Qualified Institutional Placement - QIP

DEFINITION of 'Qualified Institutional Placement - QIP'

A designation of a securities issue given by the Securities and Exchange Board of India (SEBI) that allows an Indian-listed company to raise capital from its domestic markets without the need to submit any pre-issue filings to market regulators. The SEBI instituted the guidelines for this relatively new Indian financing avenue on May 8, 2006.

BREAKING DOWN 'Qualified Institutional Placement - QIP'

Prior to the innovation of the qualified institutional placement, there was concern from Indian market regulators and authorities that Indian companies were accessing international funding via issuing securities, such as American depository receipts (ADRs), in outside markets. This was seen as an undesirable export of the domestic equity market, so the QIP guidelines were introduced to encourage Indian companies to raise funds domestically instead of tapping overseas markets.

RELATED TERMS
  1. Securities And Exchange Board Of ...

    The regulatory body for the investment market in India. The purpose ...
  2. Participatory Notes

    Financial instruments used by investors or hedge funds that are ...
  3. India ETF

    An exchange-traded fund that is based on a basket of securities ...
  4. Indian Employment Credit

    A monetary incentive offered by the federal government for employers ...
  5. Foreign Institutional Investor ...

    An investor or investment fund that is from or registered in ...
  6. Private Placement

    The sale of securities to a relatively small number of select ...
Related Articles
  1. ETFs & Mutual Funds

    An Introduction To The Indian Stock Market

    Emerging markets like India are fast becoming engines for future growth. Find out how to get in on the ground floor.
  2. Retirement

    Indian Temp Workers are Basically Paying for Your Retirement

    H-1B workers in the U.S. pay social security taxes but see none of the benefits. The American government basically told India to just deal with it.
  3. ETFs & Mutual Funds

    Top 3 ETFs for Investing in India

    Find out which exchange-traded funds are poised to perform the best with the continued rise of the Indian economy as a major emerging market.
  4. Investing

    Bombay Stock Exchange CEO Ashish Chauhan on India Rising

    India's largest stock exchange is hitting its stride. We talk with CEO Ashish Chauhan in New York.
  5. ETFs & Mutual Funds

    INDA: iShares MSCI India ETF

    Learn about the iShares MSCI India exchange-traded fund, which invests in equities of Indian companies and is suitable for risk-tolerant investors.
  6. Retirement

    How Much Money Do You Need to Retire in India?

    Retirees will find their savings can go quite far in India. The real challenge for many Americans will be obtaining visas and authorizations.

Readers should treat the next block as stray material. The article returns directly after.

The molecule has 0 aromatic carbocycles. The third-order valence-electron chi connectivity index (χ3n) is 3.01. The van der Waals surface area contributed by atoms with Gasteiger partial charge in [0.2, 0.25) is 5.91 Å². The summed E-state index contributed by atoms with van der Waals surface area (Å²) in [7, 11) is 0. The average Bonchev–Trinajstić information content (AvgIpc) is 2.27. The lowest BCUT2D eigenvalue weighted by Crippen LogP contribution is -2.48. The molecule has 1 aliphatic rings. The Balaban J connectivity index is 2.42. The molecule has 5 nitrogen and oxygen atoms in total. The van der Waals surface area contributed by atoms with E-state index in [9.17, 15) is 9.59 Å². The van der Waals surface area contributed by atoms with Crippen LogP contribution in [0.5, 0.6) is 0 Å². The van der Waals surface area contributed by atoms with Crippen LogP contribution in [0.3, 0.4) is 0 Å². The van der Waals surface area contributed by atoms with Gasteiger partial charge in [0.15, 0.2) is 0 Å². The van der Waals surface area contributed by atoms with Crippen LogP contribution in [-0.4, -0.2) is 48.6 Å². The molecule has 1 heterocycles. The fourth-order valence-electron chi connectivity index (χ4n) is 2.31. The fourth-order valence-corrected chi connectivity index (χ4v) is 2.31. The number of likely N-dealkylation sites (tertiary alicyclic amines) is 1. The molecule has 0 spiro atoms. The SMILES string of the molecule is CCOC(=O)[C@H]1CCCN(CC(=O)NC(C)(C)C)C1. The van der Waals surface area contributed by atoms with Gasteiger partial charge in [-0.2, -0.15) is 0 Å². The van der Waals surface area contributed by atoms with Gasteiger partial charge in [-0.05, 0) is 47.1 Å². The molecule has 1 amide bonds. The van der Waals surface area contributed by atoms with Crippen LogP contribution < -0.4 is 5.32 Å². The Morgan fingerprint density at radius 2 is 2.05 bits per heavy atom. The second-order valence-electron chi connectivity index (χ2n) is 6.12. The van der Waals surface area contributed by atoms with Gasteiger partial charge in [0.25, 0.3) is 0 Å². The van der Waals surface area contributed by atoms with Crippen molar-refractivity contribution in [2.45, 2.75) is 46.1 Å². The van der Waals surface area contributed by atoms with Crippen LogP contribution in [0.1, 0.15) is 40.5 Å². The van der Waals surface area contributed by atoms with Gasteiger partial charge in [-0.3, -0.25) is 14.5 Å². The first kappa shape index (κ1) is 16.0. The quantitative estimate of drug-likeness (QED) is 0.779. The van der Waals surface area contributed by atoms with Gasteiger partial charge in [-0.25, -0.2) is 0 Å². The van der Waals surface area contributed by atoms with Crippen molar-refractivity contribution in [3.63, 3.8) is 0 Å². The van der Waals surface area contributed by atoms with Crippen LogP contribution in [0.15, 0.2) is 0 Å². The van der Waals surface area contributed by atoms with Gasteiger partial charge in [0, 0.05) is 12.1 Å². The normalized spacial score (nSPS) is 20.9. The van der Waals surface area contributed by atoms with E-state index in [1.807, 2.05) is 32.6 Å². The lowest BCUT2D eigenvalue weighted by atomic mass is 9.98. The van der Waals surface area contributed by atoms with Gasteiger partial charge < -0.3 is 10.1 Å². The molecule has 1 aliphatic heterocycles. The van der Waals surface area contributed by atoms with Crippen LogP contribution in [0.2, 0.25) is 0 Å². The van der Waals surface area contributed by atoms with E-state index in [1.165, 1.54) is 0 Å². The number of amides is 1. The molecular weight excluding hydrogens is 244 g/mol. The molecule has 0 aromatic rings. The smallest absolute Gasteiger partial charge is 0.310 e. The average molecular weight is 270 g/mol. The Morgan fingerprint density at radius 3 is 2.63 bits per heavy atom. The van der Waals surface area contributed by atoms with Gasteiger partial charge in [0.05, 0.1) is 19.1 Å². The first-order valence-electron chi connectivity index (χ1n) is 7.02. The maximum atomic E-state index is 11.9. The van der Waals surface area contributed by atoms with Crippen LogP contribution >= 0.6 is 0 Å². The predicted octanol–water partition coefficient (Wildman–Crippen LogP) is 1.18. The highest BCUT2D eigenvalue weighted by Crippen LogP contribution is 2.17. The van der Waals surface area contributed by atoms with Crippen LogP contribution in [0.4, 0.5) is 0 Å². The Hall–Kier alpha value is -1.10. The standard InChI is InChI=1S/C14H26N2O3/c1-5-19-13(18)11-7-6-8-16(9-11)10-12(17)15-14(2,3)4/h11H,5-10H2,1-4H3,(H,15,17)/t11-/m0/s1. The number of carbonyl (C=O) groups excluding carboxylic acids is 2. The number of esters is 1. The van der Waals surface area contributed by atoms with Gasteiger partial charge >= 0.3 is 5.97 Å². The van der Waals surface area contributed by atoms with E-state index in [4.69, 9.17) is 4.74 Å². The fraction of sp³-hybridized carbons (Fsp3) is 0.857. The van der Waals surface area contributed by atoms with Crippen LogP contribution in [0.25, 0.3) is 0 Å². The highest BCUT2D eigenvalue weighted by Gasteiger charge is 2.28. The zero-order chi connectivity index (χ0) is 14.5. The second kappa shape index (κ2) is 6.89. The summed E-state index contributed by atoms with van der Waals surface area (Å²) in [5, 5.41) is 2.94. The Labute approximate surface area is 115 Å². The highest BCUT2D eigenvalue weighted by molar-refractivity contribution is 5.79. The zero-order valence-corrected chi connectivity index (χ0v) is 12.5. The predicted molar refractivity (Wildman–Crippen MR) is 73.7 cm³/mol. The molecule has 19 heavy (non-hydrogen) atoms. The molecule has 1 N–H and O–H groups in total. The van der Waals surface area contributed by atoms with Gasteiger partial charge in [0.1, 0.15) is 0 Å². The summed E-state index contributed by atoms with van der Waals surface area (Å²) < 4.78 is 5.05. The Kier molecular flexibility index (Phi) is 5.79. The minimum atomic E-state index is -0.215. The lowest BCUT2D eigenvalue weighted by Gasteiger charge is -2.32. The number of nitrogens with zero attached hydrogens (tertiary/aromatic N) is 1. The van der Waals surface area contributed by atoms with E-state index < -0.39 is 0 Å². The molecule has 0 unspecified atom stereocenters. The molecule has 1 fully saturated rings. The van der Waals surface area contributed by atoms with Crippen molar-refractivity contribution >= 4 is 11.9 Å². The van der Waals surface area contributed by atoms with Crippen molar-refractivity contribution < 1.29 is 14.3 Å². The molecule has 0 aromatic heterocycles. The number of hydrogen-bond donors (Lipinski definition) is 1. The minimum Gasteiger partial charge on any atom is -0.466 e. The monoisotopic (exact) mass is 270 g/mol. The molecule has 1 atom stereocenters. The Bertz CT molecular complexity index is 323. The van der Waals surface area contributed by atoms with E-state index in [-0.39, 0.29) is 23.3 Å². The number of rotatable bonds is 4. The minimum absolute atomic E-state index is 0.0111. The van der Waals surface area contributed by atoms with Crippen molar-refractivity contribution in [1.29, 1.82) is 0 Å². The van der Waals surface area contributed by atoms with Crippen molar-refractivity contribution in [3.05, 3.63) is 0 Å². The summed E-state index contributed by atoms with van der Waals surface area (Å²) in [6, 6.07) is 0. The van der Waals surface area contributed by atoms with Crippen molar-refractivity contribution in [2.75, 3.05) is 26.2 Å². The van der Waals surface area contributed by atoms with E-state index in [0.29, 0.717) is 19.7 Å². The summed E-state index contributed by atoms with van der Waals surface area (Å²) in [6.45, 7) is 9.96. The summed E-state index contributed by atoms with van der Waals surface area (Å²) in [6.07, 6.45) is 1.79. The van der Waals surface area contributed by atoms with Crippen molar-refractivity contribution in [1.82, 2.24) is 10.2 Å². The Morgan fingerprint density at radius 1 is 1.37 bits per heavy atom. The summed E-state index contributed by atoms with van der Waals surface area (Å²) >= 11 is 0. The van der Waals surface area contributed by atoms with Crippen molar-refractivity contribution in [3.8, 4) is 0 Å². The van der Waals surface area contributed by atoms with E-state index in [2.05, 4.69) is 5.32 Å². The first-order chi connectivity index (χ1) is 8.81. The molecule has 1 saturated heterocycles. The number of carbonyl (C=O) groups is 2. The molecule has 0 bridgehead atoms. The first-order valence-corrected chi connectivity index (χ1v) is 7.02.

7. Markets

    An Introduction To The Indian Stock Market

    Most trading in the Indian stock market occurs through its two exchanges – the Bombay Stock Exchange and the National Stock Exchange.
  8. Trading

    The Pros and Cons of a Fully Convertible Rupee

    Amid the rising economic power of India, the talks of making the Indian currency fully convertible are gaining momentum. We look at the pros and cons.
  9. Retirement

    Can You Retire in India with $200,000 in Savings?

    India's cost-of-living ranks among the lowest in the world, but retiring there presents some challenges unrelated to finances.
  10. Markets

    The Funds Keep Flowing Into Indian Tech Startups

    Investors are increasingly turning their attention to Indian tech startup companies. Billions of dollars are flowing into the startup sector in India.
RELATED FAQS
  1. What risks does a Foreign Institutional Investor (FII) face?

    Read about the types of risks that a foreign institutional investor faces when trading in Indian stock exchanges and dealing ... Read Answer >>
  2. How do mutual funds work in India?

    Find out how mutual funds work in India, including what types of funds are available, how they are structured and how they ... Read Answer >>
  3. Is short selling allowed in India?

    In March, 2001, the Securities and Exchange Board of India (SEBI) banned short selling in the Indian stock market. The ban ... Read Answer >>
  4. How can an individual investor get involved in FDIs (foreign direct investments) ...

    Understand what the term foreign direct investment (FDI) means, and learn how individual investors can get involved in FDI ... Read Answer >>
  5. When was the Bureau of Indian Affairs created?

    Formed on March 11, 1824, the Bureau of Indian Affairs is the oldest operating bureau within the United States Department ... Read Answer >>
  6. What are the most common market indicators to follow the Indian stock market and ...

    Learn about the most common market indicators used to follow the Indian stock market, including its two major exchanges: ... Read Answer >>
Hot Definitions
  1. Duration

    A measure of the sensitivity of the price (the value of principal) of a fixed-income investment to a change in interest rates. ...
  2. Dove

    An economic policy advisor who promotes monetary policies that involve the maintenance of low interest rates, believing that ...
  3. Cyclical Stock

    An equity security whose price is affected by ups and downs in the overall economy. Cyclical stocks typically relate to companies ...
  4. Front Running

    The unethical practice of a broker trading an equity based on information from the analyst department before his or her clients ...
  5. After-Hours Trading - AHT

    Trading after regular trading hours on the major exchanges. The increasing popularity of electronic communication networks ...
  6. Omnibus Account

    An account between two futures merchants (brokers). It involves the transaction of individual accounts which are combined ...
Trading Center